Exercise:

One thing that a lot of Yorkie owners assume is that playing small dogs during the day meets their exercise requirements. This is definitely not true. They need a daily walk to keep them in good physical and mental health. These aren't dogs that need a ton of exercise to be happy, though. A walk and a little bit of time playing with their toys every day will keep them satisfied all year round.

Grooming:

While Yorkies do not shed because of their human-like hair, they still do need to regularly get their hair cut to keep it from covering their eyes and to keep it from matting.Yorkies should also have their teeth brushed regularly. They have a tendency not to enjoy this process, but they should get used to it if it is done at least once a week. 

Yorkshire Terriers only need a bath every one or two weeks, but it's okay if they are less frequent as long as the dog is clean and has not been in the woods.

Health:

Yorkies can live long, healthy lives, with many of them living to see their 15th birthdays. However, this doesn't mean that they aren't prone to some of the most common dog diseases. They have more delicate stomachs than most other dogs, so their diets should consist of foods that are acceptable for the breed. 

The most common health issues that Yorkies deal with are bronchitis, teeth issues, and herniated disks. These things can be avoided, though, if they are fed correctly and live in a healthy environment.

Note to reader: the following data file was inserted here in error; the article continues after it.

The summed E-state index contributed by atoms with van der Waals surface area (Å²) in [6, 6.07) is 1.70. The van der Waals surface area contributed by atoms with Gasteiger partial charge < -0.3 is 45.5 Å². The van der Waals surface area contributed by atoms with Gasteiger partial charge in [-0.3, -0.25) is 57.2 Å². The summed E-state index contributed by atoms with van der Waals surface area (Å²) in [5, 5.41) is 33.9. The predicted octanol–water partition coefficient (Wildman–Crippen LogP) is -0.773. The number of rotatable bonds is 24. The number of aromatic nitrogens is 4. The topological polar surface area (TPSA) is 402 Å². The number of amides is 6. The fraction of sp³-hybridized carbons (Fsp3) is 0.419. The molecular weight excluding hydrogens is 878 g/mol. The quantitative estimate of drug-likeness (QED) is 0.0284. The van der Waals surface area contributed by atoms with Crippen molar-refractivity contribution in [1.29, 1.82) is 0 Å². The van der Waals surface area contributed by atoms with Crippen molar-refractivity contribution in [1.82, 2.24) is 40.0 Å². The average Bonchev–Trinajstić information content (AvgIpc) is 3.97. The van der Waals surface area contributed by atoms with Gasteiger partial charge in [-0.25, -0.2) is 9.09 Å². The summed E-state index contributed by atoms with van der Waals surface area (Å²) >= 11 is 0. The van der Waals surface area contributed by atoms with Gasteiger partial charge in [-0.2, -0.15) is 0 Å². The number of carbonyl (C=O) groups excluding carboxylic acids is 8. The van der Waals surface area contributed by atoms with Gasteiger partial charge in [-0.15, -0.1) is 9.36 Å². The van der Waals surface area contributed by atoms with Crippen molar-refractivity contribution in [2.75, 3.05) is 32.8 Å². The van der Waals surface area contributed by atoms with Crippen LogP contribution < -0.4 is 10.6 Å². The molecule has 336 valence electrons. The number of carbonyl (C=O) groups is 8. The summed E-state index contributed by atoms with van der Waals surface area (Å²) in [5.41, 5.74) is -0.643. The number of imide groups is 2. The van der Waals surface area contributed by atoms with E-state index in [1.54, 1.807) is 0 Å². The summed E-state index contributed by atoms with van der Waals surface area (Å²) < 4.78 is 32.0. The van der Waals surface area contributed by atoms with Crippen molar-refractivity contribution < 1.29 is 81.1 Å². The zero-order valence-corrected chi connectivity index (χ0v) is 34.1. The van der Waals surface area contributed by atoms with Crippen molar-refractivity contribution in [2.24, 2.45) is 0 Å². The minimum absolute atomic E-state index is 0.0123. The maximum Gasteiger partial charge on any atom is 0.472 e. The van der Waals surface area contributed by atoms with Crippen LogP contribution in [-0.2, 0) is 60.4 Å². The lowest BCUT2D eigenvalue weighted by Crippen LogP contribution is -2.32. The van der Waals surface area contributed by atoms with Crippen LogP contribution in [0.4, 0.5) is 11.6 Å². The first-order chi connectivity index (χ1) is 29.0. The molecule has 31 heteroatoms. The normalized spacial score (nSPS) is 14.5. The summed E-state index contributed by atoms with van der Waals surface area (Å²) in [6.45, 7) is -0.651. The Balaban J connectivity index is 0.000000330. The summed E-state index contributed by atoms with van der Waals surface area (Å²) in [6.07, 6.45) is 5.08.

Who Should Own a Yorkshire Terrier:

The reason why Yorkies are owned by so many people is because they can live in homes of any size. They are also as happy living with one person as they are with a big family, so there really aren't many limitations for who can and can't own a Yorkie. 

Even though a Yorkie can live in just about any climate, they do prefer to live in warmer areas because their hair doesn't keep them very warm in the colder months. Someone who lives in an area that has multiple warm months would be ideal for this breed.

Who Shouldn't Own a Yorkshire Terrier:

If there was one thing that potential Yorkshire Terrier owners have to have to be great companions for this breed, it would definitely be patience. They are very tough to train if you don't have experience with stubborn breeds, and they are very independent, which makes it hard for some people to get through to them. Impatient people should not get this breed. 

Anyone who plans on bring more dogs into the house after a Yorkie is introduced may not be the best match. Yes, Yorkies can learn to get along with other animals, but it is in their nature to always be on guard. Plus, they can get aggressive out of nowhere, so this isn't the best breed to mix in with other dogs. Of course, it's not a problem if they grew up with the other dogs in their lives.

Conclusion:

Yorkshire Terriers are a great breed because they have the personality of a big breed, but they come in the tiniest of sizes. They have some of the best personalities of any breed in the world and owners always love a dog that is loyal and affectionate. There aren't too many people who wouldn't like having one of these little pups in their homes, so it's no surprise that their popularity continues to rise.

Breeders